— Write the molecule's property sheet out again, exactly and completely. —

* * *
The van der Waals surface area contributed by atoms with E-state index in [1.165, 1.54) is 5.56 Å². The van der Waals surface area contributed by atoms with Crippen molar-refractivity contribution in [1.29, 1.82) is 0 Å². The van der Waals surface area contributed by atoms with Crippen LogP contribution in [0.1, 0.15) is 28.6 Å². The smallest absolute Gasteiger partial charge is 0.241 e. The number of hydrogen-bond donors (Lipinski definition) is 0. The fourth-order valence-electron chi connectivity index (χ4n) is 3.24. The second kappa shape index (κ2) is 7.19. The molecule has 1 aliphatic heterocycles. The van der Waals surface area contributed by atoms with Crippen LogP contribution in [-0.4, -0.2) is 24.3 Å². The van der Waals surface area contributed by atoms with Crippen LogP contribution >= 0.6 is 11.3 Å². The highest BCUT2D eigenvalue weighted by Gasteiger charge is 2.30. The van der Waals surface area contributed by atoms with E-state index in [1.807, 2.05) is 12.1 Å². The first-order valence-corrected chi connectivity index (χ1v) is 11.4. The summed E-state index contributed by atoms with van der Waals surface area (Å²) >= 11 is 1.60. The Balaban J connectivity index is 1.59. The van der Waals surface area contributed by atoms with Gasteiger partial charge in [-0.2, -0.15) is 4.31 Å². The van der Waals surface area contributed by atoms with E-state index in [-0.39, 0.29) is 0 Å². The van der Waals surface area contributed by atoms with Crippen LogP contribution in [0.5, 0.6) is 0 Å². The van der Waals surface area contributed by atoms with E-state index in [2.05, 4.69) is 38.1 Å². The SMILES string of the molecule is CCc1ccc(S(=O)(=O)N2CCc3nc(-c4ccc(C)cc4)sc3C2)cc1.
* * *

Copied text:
The van der Waals surface area contributed by atoms with E-state index in [1.165, 1.54) is 5.56 Å². The van der Waals surface area contributed by atoms with Crippen molar-refractivity contribution in [1.29, 1.82) is 0 Å². The van der Waals surface area contributed by atoms with Crippen LogP contribution in [0.1, 0.15) is 28.6 Å². The smallest absolute Gasteiger partial charge is 0.241 e. The number of hydrogen-bond donors (Lipinski definition) is 0. The fourth-order valence-electron chi connectivity index (χ4n) is 3.24. The second kappa shape index (κ2) is 7.19. The molecule has 1 aliphatic heterocycles. The van der Waals surface area contributed by atoms with Crippen LogP contribution in [-0.4, -0.2) is 24.3 Å². The van der Waals surface area contributed by atoms with Crippen LogP contribution >= 0.6 is 11.3 Å². The highest BCUT2D eigenvalue weighted by Gasteiger charge is 2.30. The van der Waals surface area contributed by atoms with E-state index in [1.807, 2.05) is 12.1 Å². The first-order valence-corrected chi connectivity index (χ1v) is 11.4. The summed E-state index contributed by atoms with van der Waals surface area (Å²) >= 11 is 1.60. The Balaban J connectivity index is 1.59. The van der Waals surface area contributed by atoms with Gasteiger partial charge in [-0.2, -0.15) is 4.31 Å². The van der Waals surface area contributed by atoms with E-state index in [-0.39, 0.29) is 0 Å². The van der Waals surface area contributed by atoms with Crippen LogP contribution in [0.5, 0.6) is 0 Å². The van der Waals surface area contributed by atoms with E-state index in [2.05, 4.69) is 38.1 Å². The SMILES string of the molecule is CCc1ccc(S(=O)(=O)N2CCc3nc(-c4ccc(C)cc4)sc3C2)cc1.